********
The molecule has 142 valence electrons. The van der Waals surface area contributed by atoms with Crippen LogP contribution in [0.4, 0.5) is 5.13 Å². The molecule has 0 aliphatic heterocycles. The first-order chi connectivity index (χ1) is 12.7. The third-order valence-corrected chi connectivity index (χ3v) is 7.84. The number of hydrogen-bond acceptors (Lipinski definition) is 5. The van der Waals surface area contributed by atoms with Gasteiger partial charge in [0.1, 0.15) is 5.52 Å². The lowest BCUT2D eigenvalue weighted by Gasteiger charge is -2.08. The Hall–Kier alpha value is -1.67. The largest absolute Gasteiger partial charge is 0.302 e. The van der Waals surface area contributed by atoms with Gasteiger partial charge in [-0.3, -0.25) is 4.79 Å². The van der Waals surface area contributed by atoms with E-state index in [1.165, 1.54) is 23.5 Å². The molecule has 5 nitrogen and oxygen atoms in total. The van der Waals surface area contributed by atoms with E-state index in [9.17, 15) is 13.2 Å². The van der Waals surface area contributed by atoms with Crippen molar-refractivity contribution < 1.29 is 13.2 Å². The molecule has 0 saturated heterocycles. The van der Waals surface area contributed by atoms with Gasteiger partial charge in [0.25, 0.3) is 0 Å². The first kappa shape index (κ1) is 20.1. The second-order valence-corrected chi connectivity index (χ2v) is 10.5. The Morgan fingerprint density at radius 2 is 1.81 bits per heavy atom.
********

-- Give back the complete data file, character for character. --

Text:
The molecule has 142 valence electrons. The van der Waals surface area contributed by atoms with Crippen LogP contribution in [0.4, 0.5) is 5.13 Å². The molecule has 0 aliphatic heterocycles. The first-order chi connectivity index (χ1) is 12.7. The third-order valence-corrected chi connectivity index (χ3v) is 7.84. The number of hydrogen-bond acceptors (Lipinski definition) is 5. The van der Waals surface area contributed by atoms with Gasteiger partial charge in [0.1, 0.15) is 5.52 Å². The lowest BCUT2D eigenvalue weighted by Gasteiger charge is -2.08. The Hall–Kier alpha value is -1.67. The largest absolute Gasteiger partial charge is 0.302 e. The van der Waals surface area contributed by atoms with Gasteiger partial charge in [-0.3, -0.25) is 4.79 Å². The van der Waals surface area contributed by atoms with E-state index in [1.165, 1.54) is 23.5 Å². The molecule has 5 nitrogen and oxygen atoms in total. The van der Waals surface area contributed by atoms with E-state index in [9.17, 15) is 13.2 Å². The van der Waals surface area contributed by atoms with Crippen molar-refractivity contribution < 1.29 is 13.2 Å². The molecule has 0 saturated heterocycles. The van der Waals surface area contributed by atoms with Gasteiger partial charge in [0.25, 0.3) is 0 Å². The first kappa shape index (κ1) is 20.1. The second-order valence-corrected chi connectivity index (χ2v) is 10.5. The Morgan fingerprint density at radius 2 is 1.81 bits per heavy atom.